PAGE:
Eventually, Furball had to be weaned from resting on our legs in the water and from having us groom her. She was growing bigger and she had to learn to do more on her own. However, this didn't stop her from wanting to lie next to me to groom herself whenever I sat on the island in her holding tank. My proximity seemed to give her a sense of security.
Finally, the day came when Furball was introduced to the Aquarium's sea otter exhibit.
I watched like a proud parent as she dived in and started swimming amid the seaweed and fish that decorated her new home. At one point, as I stood where exhibit guests usually stand, she swam over and looked at me through the glass, a moment of happy recognition that comes only when you and an animal have had a good relationship.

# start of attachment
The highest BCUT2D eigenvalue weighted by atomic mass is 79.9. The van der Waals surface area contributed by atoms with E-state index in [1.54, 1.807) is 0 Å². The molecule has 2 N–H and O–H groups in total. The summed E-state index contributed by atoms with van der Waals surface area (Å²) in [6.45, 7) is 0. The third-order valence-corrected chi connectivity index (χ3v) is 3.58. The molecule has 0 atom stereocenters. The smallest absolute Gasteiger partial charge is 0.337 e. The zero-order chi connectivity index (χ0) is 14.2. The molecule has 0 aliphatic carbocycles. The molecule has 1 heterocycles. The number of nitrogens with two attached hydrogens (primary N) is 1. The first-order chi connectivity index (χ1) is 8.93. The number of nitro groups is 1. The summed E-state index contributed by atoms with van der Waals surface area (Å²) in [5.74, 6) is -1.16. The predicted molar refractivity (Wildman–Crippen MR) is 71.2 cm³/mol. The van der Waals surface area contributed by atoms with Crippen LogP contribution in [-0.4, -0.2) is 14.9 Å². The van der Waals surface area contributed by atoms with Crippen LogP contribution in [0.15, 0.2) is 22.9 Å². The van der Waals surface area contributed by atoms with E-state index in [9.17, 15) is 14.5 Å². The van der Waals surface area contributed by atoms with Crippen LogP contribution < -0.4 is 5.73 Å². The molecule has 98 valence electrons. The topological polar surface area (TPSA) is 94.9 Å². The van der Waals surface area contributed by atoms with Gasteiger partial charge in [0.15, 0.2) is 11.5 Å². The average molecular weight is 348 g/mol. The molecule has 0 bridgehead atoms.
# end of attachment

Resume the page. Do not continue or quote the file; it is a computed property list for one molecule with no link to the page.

At that moment, I knew that all the nights I sacrificed while caring for this orphan sea otter pup were worth it.
I've written a bi-weekly blog for the Aquarium of the Pacific's website since 2007 and many of my posts have been about my interactions with Gidget/Furball, with titles such as "Adventures in Otter Space," "Otter Life Lessons" and "Why I Love The Furball."
I was fortunate to be allowed to continue working with the otters even after Gidget/Furball moved to the main exhibit. I was the first volunteer to be allowed to work directly with adult versions of these cute but unpredictable animals.
This winter, Furball's story comes full circle.
Because she was stranded at 10 weeks old, in Morro Bay, she was too old to take part in the surrogate otter program at the Monterey Bay Aquarium's Sea Otter Research and Conservation program. Ironically, the orphaned pup now is being groomed to become one of SORAC's foster moms.
Her good-natured personality makes her a prime candidate to help raise orphan sea otter pups with the goal of returning them to the wild.
I can't think of a finer epilogue to my Adventures in Otter Space than this.